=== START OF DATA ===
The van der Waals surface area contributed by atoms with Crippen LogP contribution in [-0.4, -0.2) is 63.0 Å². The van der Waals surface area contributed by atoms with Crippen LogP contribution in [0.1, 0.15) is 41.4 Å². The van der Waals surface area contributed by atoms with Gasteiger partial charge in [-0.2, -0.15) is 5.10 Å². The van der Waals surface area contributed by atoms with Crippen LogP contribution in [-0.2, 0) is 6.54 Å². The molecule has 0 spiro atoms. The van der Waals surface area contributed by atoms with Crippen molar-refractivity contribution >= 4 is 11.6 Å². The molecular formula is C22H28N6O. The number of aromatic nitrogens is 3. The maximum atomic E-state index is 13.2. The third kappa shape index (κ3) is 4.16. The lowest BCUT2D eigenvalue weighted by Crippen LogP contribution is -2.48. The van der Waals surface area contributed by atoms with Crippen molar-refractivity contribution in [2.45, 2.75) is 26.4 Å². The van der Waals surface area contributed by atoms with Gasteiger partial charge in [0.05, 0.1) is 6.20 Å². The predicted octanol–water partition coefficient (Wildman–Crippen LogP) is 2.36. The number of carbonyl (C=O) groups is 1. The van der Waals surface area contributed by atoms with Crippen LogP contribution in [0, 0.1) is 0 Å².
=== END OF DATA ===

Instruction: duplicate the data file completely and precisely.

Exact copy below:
The van der Waals surface area contributed by atoms with Crippen LogP contribution in [-0.4, -0.2) is 63.0 Å². The van der Waals surface area contributed by atoms with Crippen LogP contribution in [0.1, 0.15) is 41.4 Å². The van der Waals surface area contributed by atoms with Gasteiger partial charge in [-0.2, -0.15) is 5.10 Å². The van der Waals surface area contributed by atoms with Crippen LogP contribution in [-0.2, 0) is 6.54 Å². The molecule has 0 spiro atoms. The van der Waals surface area contributed by atoms with Crippen molar-refractivity contribution >= 4 is 11.6 Å². The molecular formula is C22H28N6O. The number of aromatic nitrogens is 3. The maximum atomic E-state index is 13.2. The third kappa shape index (κ3) is 4.16. The lowest BCUT2D eigenvalue weighted by Crippen LogP contribution is -2.48. The van der Waals surface area contributed by atoms with Crippen molar-refractivity contribution in [2.45, 2.75) is 26.4 Å². The van der Waals surface area contributed by atoms with Gasteiger partial charge in [0.05, 0.1) is 6.20 Å². The predicted octanol–water partition coefficient (Wildman–Crippen LogP) is 2.36. The number of carbonyl (C=O) groups is 1. The van der Waals surface area contributed by atoms with Crippen LogP contribution in [0, 0.1) is 0 Å².